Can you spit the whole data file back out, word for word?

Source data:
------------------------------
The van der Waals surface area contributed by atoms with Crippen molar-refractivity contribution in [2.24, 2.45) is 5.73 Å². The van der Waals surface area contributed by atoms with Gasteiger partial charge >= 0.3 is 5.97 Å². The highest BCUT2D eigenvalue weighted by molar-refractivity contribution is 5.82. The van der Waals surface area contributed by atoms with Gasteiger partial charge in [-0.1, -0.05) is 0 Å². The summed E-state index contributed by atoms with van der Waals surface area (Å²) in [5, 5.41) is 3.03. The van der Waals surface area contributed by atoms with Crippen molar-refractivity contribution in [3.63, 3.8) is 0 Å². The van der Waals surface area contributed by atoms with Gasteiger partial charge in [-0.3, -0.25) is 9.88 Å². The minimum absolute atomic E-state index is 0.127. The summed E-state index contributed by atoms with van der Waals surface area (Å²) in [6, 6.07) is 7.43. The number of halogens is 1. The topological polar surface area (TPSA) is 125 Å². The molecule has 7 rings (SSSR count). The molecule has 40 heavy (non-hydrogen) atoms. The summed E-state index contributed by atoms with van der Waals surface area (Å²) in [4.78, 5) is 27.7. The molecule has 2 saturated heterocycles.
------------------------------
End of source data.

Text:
The van der Waals surface area contributed by atoms with Crippen molar-refractivity contribution in [2.24, 2.45) is 5.73 Å². The van der Waals surface area contributed by atoms with Gasteiger partial charge >= 0.3 is 5.97 Å². The highest BCUT2D eigenvalue weighted by molar-refractivity contribution is 5.82. The van der Waals surface area contributed by atoms with Gasteiger partial charge in [-0.1, -0.05) is 0 Å². The summed E-state index contributed by atoms with van der Waals surface area (Å²) in [5, 5.41) is 3.03. The van der Waals surface area contributed by atoms with Crippen molar-refractivity contribution in [3.63, 3.8) is 0 Å². The van der Waals surface area contributed by atoms with Gasteiger partial charge in [-0.3, -0.25) is 9.88 Å². The minimum absolute atomic E-state index is 0.127. The summed E-state index contributed by atoms with van der Waals surface area (Å²) in [6, 6.07) is 7.43. The number of halogens is 1. The topological polar surface area (TPSA) is 125 Å². The molecule has 7 rings (SSSR count). The molecule has 40 heavy (non-hydrogen) atoms. The summed E-state index contributed by atoms with van der Waals surface area (Å²) in [4.78, 5) is 27.7. The molecule has 2 saturated heterocycles.